.
Previous attempts to use a catalyst in a hydro
gen producer, e. g., a so-called “Electrolene” pro
ducer of the kind or type described in U. S. Patent -
No. 1,953,047, operating upon such gas'es' as 50
butane and propane, have resulted in ya rapid
plugging of the catalyst with carbon, usually
- lyst made in accordance with my invention from .within about an hour after starting, so that op-'
a starting substance consisting of a mixture of " erations could not be continued because of ex
cessive back-pressure.v -With the catalyst de 55
55 powdered copper oxide and powdered cobalt ox
_ ide is preferred to an active catalyst made from scribed above, the pressure ‘did not show any
tendency to increase when making'test runs of '
cobalt oxide alone. This is because such a cata
lyst is practically as effective in the water-gasv substantial duration. This catalyst was also
reaction. as a catalyst made from cobalt oxide successfully used in a new retort in an “Elec
trolene" producer, and gas of good quality was 80
alone, and is much less costly due to the rela
made from the start. Ordinarily, when using a
tive cheapness of powdered copper oxide as com
pared with powdered cobalt oxide. Further, with‘ new retort. several days are required in order to
the application of substantially the same pres
get the producer to work properly and the gas.
osure and temperature treatment, the mixture of made during this. period is of poor quality.
' Although I do not wish to be limited by any 65
powdered‘ copper oxide and powdered cobalt ox
70
ide results in obtaining an end-product that is
apparently harder than one made from cobalt
theory'oi' the mechanism of'the process, it may
be pointed out that numerous authorities consider
oxide alone,- due possibly to the formation of
copper cobaltite during the heat treatment.
catalytic activity to be due to certain activated
atoms that ,are'notin equilibrium with the sur-_
I have further fopnd that‘ by using‘ as start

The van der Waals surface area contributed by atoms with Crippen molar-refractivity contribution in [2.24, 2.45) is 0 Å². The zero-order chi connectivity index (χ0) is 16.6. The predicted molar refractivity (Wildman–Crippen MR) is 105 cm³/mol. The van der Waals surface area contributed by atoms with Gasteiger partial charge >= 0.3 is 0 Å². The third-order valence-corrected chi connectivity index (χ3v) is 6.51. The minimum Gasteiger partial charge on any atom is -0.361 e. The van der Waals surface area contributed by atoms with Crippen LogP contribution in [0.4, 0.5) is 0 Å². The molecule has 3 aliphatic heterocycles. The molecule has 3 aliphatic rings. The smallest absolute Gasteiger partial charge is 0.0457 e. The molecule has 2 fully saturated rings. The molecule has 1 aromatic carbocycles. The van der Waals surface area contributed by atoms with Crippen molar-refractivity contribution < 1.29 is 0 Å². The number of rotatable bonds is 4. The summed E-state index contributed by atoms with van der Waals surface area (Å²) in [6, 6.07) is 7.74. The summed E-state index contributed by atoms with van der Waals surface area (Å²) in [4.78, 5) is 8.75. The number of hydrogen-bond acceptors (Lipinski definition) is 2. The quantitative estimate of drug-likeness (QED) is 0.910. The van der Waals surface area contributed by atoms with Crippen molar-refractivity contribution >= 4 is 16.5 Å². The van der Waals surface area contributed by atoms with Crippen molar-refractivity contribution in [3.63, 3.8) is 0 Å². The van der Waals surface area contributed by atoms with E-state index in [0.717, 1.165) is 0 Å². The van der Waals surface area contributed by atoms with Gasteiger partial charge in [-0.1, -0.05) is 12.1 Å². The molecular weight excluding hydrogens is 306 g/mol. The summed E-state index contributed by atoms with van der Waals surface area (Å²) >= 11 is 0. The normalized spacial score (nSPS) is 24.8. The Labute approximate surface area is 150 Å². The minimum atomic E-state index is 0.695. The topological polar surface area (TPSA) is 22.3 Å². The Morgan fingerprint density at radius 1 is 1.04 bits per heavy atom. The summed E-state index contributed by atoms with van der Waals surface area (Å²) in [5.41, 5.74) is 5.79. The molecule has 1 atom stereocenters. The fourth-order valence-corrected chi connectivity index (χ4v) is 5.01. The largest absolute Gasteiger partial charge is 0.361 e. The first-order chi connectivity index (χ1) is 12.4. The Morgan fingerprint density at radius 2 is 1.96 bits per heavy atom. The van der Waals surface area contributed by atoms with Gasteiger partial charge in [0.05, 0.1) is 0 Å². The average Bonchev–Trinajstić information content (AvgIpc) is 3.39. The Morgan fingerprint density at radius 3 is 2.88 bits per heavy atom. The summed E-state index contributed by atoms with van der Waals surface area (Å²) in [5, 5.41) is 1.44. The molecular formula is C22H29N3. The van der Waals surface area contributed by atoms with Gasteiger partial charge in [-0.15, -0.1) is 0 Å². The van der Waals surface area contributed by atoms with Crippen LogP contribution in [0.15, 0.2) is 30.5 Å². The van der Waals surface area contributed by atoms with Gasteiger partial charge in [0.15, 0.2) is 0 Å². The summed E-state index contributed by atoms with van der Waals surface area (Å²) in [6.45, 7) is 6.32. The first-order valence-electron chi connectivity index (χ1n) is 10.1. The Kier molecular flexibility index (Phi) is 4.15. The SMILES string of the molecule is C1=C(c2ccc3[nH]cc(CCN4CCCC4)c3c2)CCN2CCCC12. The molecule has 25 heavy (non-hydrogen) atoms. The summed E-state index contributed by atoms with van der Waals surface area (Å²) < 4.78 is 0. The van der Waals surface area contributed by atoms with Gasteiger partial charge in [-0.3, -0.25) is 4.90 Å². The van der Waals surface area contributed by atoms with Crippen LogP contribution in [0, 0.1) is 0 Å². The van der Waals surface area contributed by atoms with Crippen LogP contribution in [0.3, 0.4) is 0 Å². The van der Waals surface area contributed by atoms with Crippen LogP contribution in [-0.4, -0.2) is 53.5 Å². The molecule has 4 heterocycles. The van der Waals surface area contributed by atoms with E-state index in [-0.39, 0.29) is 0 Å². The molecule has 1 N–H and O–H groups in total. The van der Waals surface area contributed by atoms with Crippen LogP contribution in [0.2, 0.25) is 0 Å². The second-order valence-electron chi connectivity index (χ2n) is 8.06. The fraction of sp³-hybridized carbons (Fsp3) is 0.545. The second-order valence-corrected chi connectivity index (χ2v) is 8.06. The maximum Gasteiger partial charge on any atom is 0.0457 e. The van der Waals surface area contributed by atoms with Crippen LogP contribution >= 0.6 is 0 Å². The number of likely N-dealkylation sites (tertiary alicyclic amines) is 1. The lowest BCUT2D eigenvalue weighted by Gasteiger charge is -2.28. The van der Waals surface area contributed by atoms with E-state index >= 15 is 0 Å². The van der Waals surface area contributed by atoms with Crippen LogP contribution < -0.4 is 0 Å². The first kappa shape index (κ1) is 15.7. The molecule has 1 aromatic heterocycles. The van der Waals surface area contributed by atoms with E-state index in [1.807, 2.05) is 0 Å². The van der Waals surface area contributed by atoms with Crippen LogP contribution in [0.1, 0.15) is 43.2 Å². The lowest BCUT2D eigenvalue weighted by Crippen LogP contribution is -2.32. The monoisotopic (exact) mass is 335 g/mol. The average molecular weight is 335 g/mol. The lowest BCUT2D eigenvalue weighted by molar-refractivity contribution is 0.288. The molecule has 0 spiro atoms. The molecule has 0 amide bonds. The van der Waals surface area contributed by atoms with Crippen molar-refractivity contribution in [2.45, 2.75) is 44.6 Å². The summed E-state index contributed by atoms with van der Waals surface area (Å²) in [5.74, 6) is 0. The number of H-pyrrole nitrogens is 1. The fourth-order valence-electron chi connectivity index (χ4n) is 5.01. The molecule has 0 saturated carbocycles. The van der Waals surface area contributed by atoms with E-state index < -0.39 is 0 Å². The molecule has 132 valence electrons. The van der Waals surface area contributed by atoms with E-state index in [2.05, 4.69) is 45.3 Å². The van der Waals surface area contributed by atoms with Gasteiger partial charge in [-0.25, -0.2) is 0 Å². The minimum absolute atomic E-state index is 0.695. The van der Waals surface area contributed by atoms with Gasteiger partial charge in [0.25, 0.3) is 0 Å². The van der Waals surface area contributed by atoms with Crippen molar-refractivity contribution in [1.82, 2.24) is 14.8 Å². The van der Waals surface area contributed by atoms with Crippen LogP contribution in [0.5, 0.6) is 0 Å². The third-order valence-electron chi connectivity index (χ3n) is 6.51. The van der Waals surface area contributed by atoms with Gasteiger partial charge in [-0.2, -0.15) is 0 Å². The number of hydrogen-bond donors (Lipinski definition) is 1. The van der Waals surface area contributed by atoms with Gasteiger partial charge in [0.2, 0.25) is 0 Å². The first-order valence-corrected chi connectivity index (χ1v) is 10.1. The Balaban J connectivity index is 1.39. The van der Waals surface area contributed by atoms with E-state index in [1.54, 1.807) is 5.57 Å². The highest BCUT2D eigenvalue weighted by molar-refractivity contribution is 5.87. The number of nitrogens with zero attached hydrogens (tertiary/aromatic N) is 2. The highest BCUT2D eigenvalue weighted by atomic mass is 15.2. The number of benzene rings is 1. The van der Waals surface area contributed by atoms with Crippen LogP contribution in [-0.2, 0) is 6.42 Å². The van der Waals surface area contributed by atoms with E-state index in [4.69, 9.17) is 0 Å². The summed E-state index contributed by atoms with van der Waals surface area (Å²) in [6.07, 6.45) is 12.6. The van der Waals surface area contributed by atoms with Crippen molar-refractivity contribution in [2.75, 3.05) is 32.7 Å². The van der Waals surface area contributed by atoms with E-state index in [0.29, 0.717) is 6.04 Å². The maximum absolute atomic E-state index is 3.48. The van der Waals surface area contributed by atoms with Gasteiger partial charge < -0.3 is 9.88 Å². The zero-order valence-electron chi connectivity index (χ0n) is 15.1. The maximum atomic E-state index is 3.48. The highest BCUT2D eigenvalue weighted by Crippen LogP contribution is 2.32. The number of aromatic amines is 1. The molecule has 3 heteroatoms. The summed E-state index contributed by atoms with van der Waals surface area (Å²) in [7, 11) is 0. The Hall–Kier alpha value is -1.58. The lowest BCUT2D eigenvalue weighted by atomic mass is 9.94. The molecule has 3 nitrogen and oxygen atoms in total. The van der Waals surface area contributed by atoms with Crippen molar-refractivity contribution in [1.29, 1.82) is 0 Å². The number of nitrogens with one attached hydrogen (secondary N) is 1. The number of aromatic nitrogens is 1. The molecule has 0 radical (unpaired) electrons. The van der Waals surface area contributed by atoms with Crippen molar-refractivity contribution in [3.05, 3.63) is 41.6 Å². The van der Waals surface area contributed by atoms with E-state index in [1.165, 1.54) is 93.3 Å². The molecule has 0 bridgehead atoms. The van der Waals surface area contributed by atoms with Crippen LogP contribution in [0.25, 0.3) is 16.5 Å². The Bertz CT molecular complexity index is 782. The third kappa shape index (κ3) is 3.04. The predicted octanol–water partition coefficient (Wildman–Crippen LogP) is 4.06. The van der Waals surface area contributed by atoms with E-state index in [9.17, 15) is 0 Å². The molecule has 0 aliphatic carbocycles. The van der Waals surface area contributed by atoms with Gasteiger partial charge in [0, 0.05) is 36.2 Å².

ing substances metallic compounds, g. g.; me
tallic oxides, alone or mixed with other metallic
faces by which they are held. By oneor another 70
or the compression, heat-treating and crushing
‘steps employed in practicing vmy invention, or
compounds such aslmetallic oxides, I am able to ' possibly by a combination of all of these steps or' '
obtain end-products of greater porosity for the
by any twoof them, I believe that I eil'ect a‘ sub
same given weight of end-product than I am
stantial physical change in the grain boundaries
9
4
2,106,597
of the particles of the end-product. I also be
3. A process of making an active catalytic mass
consisting of hard, porous particles of a reduction
lieve that the presence in the catalyst of ragged
or broken or disrupted grain boundaries provides
atoms with “unsatisfied" energies, that is, atoms
not in equilibrium with the surfaces by which they
are held and therefore active.
product having disrupted grain boundaries which
consists in compressing, under a pressure of at
least about 500 pounds per square inch, 9. sub
stance comprising ?nally divided metallic oxide
having inherent (latent) catalytic activity, then
heating the compressed substance in an oxidizing
‘
I fm'ther believe that when the substance is
heat treated as hereinbefore described after sub
jecting to substantial compression, the particles
atmosphere to a temperature of at least about
500° C. but below substantial fusion of said sub 10
stance, then crushing and sizing the heat-treated
10 of the substance form adhesions at the broken or
ragged grain boundaries at temperatures below
the fusion point, giving to the material, among
other improved properties, a high degree of hard
substance, and ?nally chemically reducing the
sized substance.
4. A process of making an active catalytic mass
consisting of hard, porous particles of a reduction 15
ness; and that in .addition, in at least certain
15 cases, e. g., when the starting substance is a
mixture of metallic compounds or metallic oxides,
product having disrupted grain boundaries which
an actual chemical reaction takes place during
the heat treatment and results in obtaining end _
products of substantially improved properties.
20
consists in compressing a mixture of powdered
. oxides of copper and cobalt under a pressure of
" between about 10,000 and about 30,000 pounds
Whatever the explanation, the fact remains
that the practicing of my invention provides an